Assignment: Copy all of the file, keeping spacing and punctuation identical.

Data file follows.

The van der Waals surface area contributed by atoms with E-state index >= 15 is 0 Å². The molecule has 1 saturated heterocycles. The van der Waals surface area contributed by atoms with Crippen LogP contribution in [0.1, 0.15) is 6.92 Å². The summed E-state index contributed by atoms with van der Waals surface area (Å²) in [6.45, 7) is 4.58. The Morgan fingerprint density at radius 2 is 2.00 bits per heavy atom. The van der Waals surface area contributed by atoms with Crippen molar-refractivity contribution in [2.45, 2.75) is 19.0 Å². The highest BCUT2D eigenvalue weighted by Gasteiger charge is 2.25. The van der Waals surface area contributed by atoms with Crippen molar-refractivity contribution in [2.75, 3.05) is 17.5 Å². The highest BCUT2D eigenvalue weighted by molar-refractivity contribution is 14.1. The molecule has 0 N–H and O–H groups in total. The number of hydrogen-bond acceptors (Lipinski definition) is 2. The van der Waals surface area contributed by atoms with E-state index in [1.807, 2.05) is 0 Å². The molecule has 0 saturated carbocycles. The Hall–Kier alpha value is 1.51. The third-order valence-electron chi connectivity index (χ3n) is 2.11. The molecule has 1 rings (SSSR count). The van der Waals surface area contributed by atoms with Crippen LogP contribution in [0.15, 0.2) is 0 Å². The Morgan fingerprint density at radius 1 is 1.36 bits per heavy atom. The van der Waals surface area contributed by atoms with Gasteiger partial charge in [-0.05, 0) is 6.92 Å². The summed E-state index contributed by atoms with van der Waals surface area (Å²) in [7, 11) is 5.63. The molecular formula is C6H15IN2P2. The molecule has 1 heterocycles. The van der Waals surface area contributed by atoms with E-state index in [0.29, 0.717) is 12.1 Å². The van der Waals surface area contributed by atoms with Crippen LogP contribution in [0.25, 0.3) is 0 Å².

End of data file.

The van der Waals surface area contributed by atoms with E-state index >= 15 is 0 Å². The molecule has 1 saturated heterocycles. The van der Waals surface area contributed by atoms with Crippen LogP contribution in [0.1, 0.15) is 6.92 Å². The summed E-state index contributed by atoms with van der Waals surface area (Å²) in [6.45, 7) is 4.58. The Morgan fingerprint density at radius 2 is 2.00 bits per heavy atom. The van der Waals surface area contributed by atoms with Crippen molar-refractivity contribution in [2.45, 2.75) is 19.0 Å². The highest BCUT2D eigenvalue weighted by Gasteiger charge is 2.25. The van der Waals surface area contributed by atoms with Crippen molar-refractivity contribution in [2.75, 3.05) is 17.5 Å². The highest BCUT2D eigenvalue weighted by molar-refractivity contribution is 14.1. The molecule has 0 N–H and O–H groups in total. The number of hydrogen-bond acceptors (Lipinski definition) is 2. The van der Waals surface area contributed by atoms with E-state index in [1.807, 2.05) is 0 Å². The molecule has 0 saturated carbocycles. The Hall–Kier alpha value is 1.51. The third-order valence-electron chi connectivity index (χ3n) is 2.11. The molecule has 1 rings (SSSR count). The van der Waals surface area contributed by atoms with Crippen LogP contribution in [0.15, 0.2) is 0 Å². The Morgan fingerprint density at radius 1 is 1.36 bits per heavy atom. The van der Waals surface area contributed by atoms with Gasteiger partial charge in [-0.05, 0) is 6.92 Å². The summed E-state index contributed by atoms with van der Waals surface area (Å²) in [7, 11) is 5.63. The molecular formula is C6H15IN2P2. The molecule has 1 heterocycles. The van der Waals surface area contributed by atoms with E-state index in [0.29, 0.717) is 12.1 Å². The van der Waals surface area contributed by atoms with Crippen LogP contribution in [0.25, 0.3) is 0 Å².